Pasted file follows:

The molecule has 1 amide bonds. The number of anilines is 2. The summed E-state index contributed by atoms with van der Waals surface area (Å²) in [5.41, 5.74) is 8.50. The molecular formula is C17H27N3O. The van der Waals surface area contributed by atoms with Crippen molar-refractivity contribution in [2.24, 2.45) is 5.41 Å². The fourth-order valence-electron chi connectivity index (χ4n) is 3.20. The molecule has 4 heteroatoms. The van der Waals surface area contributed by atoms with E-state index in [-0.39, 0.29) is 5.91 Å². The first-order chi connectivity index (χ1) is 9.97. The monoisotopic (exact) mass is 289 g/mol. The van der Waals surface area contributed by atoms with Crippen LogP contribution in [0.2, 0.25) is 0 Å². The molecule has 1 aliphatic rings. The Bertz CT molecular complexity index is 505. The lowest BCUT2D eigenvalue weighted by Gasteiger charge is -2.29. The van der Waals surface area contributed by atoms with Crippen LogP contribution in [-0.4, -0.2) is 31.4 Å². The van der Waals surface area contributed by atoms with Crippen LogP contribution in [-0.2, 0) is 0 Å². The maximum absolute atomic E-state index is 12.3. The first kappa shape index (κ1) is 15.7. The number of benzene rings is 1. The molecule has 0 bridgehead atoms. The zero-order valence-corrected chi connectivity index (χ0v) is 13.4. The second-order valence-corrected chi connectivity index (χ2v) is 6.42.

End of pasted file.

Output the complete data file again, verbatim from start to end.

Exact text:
The molecule has 1 amide bonds. The number of anilines is 2. The summed E-state index contributed by atoms with van der Waals surface area (Å²) in [5.41, 5.74) is 8.50. The molecular formula is C17H27N3O. The van der Waals surface area contributed by atoms with Crippen molar-refractivity contribution in [2.24, 2.45) is 5.41 Å². The fourth-order valence-electron chi connectivity index (χ4n) is 3.20. The molecule has 4 heteroatoms. The van der Waals surface area contributed by atoms with E-state index in [-0.39, 0.29) is 5.91 Å². The first-order chi connectivity index (χ1) is 9.97. The monoisotopic (exact) mass is 289 g/mol. The van der Waals surface area contributed by atoms with Crippen LogP contribution in [0.2, 0.25) is 0 Å². The molecule has 1 aliphatic rings. The Bertz CT molecular complexity index is 505. The lowest BCUT2D eigenvalue weighted by Gasteiger charge is -2.29. The van der Waals surface area contributed by atoms with Crippen LogP contribution in [-0.4, -0.2) is 31.4 Å². The van der Waals surface area contributed by atoms with Crippen LogP contribution in [-0.2, 0) is 0 Å². The maximum absolute atomic E-state index is 12.3. The first kappa shape index (κ1) is 15.7. The number of benzene rings is 1. The molecule has 0 bridgehead atoms. The zero-order valence-corrected chi connectivity index (χ0v) is 13.4. The second-order valence-corrected chi connectivity index (χ2v) is 6.42.